The other three he did not know. A dignified, straight-backed woman in her thirties or so, a fortyish man with broad shoulders, and a teenage girl in a yellow nagua.

Normally he would not be surprised to see these people here. Though Mamá had once been excommunicated from the tribe, that had long since been rescinded. She was, after all, one of the wealthiest of her people, and had been a benefactor to the tribe over the years. It was not unusual for the elders to come to ask a favor or consult about tribal matters. A few of the tribespeople had even converted to Islam, as a way of honoring her. But why was the krägä bianga here? Someone must be sick.

“What’s wrong, Mamá?” he asked. “I saw-” He stopped himself, not wanting to say what he had seen. Who knows what these Ngäbes would make of it.

His mother took in his grubby appearance, including the wound on his shoulder, which had begun bleeding again. Her eyes widened. “You are hurt!”

The next several moments were a blur. Omar was pushed into a seat at the kitchen table with the krägä bianga standing over him. The tiny woman stripped off Omar’s wet shirt, then gave the teenage girl commands in Ngäbebere, of which Omar understood not a word.

The girl opened a leather satchel and took out small earthenware pots sealed with cloth and rubber bands. From one pot the krägä bianga scooped a vile smelling green paste that she smeared on Omar’s wound. He winced, expecting it to sting, but the effect was soothing. On top of that she layered an ashy brown substance, then covered it with a regular sterile bandage secured with medical tape.

While all this was happening, Masood towel-dried Berlina and began feeding her bits of leftover Mongolian beef while Omar was forced to explain what had happened. His mother’s eyes narrowed in anger, but Omar could not tell who she was angry at, or what – if anything – she meant to do.

Finally the krägä bianga crushed a handful of agave leaves into a pot and lit them on fire. As the acrid smoke filled the room, making Omar’s eyes water, the medicine woman began to sing. Omar gritted his teeth. He’d never had patience for these rituals, but he’d mellowed over the years, and had learned to tolerate the Ngäbe ways. As Señora Anibel sang, the other Ngäbes rocked forward and backward in their seats.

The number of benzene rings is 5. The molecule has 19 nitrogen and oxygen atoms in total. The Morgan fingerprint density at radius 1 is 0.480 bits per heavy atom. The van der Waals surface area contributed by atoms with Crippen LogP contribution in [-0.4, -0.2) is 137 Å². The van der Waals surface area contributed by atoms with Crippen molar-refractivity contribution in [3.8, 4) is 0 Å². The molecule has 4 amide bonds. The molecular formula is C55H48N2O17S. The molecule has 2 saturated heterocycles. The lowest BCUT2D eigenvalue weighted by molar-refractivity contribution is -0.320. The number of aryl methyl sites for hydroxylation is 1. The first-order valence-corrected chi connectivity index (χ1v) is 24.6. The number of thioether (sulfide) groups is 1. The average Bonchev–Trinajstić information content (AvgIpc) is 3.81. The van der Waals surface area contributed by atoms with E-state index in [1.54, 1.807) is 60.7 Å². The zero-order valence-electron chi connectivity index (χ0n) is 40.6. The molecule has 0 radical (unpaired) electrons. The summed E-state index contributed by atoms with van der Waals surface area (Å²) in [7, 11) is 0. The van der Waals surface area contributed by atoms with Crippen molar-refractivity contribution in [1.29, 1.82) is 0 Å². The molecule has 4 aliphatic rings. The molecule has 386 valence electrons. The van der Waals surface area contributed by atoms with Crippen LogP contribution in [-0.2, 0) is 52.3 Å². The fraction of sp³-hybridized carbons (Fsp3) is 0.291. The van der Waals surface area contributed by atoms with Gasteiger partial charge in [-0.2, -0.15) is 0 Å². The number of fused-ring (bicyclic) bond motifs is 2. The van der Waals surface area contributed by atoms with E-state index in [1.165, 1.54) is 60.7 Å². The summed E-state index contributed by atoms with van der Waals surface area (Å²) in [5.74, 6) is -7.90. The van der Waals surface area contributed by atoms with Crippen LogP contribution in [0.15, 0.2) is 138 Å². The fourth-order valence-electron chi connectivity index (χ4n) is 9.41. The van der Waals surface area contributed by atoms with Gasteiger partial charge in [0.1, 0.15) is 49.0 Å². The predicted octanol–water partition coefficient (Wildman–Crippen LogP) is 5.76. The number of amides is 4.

When it was over, Masood brought him a pink polo shirt that fit like a circus tent. Then, seeing as how his mother was fine, and he didn’t need to be involved in this pow-wow, he rose to leave.

The Black Knife

“Stop,” his mother said. “Don Celio wants to talk to you.”

Dam in the Ngäbe-Buglé comarca

A dam in the Ngäbe-Buglé comarca

Omar sat warily. What could Celio want? The man was a notorious figure. Back in the 1970’s he’d led the Ngäbe-Buglé in the fight against natural resource exploitation on their ancestral lands. When the government wanted to build a hydroelectric dam that would have flooded a dozen Ngäbe villages, Celio fought it with lawsuits, protests, and barricades.

When all that failed, and the dam was 95% complete, Celio blew it up. The government hunted him all over the mountains for years, caught him, and imprisoned him for a decade.

When he was released he learned that his teenage daughter, who’d been working for a wealthy Panamanian family as a maid, had been raped by the master of the household. The man was a real estate tycoon; not only was he not prosecuted, the police would not even take the report. Someone broke into the man’s house, somehow getting past his alarms, slit the man’s throat and got away clean. The government arrested Celio, but because there were no witnesses or physical evidence, he was released.

One of the newspapers gave him the name Black Knife, and it stuck. He became known as a man not to be crossed – the Ngäbe-Buglé’s secret weapon.

He’d been instrumental in pushing the government to establish comarcas or semi-autonomous reservations for the indigenous tribes, which had finally been granted to the Ngäbe-Buglé in 1997.

Since then he’d continued to battle for indigenous rights, and was known for sabotaging any roads the government attempted to build in the comarca, because where roads went, mines and dams followed. As a result there was not a single paved road in all of the comarca. Most of the reservation was so steep and rugged, even horses couldn’t manage it, and the only way in was on foot. The downside was that the comarca was totally undeveloped, with no modern technology or amenities.

“I want you,” Celio said in his husky voice, “to become the governor of the Kädridri District.” He gazed at Omar evenly, having apparently finished what he had to say.

Omar stared at the man. The Ngäbe-Buglé comarca, he knew, was divided into three districts, of which Kädridri was one. It included two towns and scores of villages. It was also – like all the comarco – ridiculously remote and primitive.

“You’re joking.”